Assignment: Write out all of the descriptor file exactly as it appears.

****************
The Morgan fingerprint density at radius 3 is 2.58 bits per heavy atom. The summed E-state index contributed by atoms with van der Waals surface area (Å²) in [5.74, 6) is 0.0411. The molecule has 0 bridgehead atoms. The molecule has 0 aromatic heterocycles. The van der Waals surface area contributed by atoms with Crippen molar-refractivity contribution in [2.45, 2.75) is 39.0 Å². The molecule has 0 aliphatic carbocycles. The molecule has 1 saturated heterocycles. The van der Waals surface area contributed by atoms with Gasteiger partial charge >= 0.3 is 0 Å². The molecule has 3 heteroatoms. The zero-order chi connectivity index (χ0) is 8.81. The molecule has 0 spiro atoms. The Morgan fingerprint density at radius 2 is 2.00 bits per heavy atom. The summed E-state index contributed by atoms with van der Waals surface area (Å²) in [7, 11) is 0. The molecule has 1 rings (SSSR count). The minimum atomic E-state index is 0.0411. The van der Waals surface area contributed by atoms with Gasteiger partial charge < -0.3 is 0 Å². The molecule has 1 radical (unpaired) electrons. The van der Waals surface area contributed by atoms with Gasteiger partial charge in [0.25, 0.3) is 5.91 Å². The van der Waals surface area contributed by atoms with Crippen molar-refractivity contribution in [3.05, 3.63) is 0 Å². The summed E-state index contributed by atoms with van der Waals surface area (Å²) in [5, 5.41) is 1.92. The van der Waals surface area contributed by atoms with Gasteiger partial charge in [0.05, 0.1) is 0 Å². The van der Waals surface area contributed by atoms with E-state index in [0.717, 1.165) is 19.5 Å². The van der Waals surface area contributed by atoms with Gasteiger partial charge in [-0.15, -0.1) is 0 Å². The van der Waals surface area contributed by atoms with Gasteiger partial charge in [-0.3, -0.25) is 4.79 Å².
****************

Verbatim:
The Morgan fingerprint density at radius 3 is 2.58 bits per heavy atom. The summed E-state index contributed by atoms with van der Waals surface area (Å²) in [5.74, 6) is 0.0411. The molecule has 0 bridgehead atoms. The molecule has 0 aromatic heterocycles. The van der Waals surface area contributed by atoms with Crippen molar-refractivity contribution in [2.45, 2.75) is 39.0 Å². The molecule has 0 aliphatic carbocycles. The molecule has 1 saturated heterocycles. The van der Waals surface area contributed by atoms with Gasteiger partial charge >= 0.3 is 0 Å². The molecule has 3 heteroatoms. The zero-order chi connectivity index (χ0) is 8.81. The molecule has 0 spiro atoms. The Morgan fingerprint density at radius 2 is 2.00 bits per heavy atom. The summed E-state index contributed by atoms with van der Waals surface area (Å²) in [7, 11) is 0. The molecule has 1 rings (SSSR count). The minimum atomic E-state index is 0.0411. The van der Waals surface area contributed by atoms with Gasteiger partial charge < -0.3 is 0 Å². The molecule has 1 radical (unpaired) electrons. The van der Waals surface area contributed by atoms with Gasteiger partial charge in [0.25, 0.3) is 5.91 Å². The van der Waals surface area contributed by atoms with Crippen molar-refractivity contribution in [3.05, 3.63) is 0 Å². The summed E-state index contributed by atoms with van der Waals surface area (Å²) in [5, 5.41) is 1.92. The van der Waals surface area contributed by atoms with Gasteiger partial charge in [0.05, 0.1) is 0 Å². The van der Waals surface area contributed by atoms with E-state index in [0.717, 1.165) is 19.5 Å². The van der Waals surface area contributed by atoms with Gasteiger partial charge in [-0.15, -0.1) is 0 Å². The van der Waals surface area contributed by atoms with Gasteiger partial charge in [-0.3, -0.25) is 4.79 Å².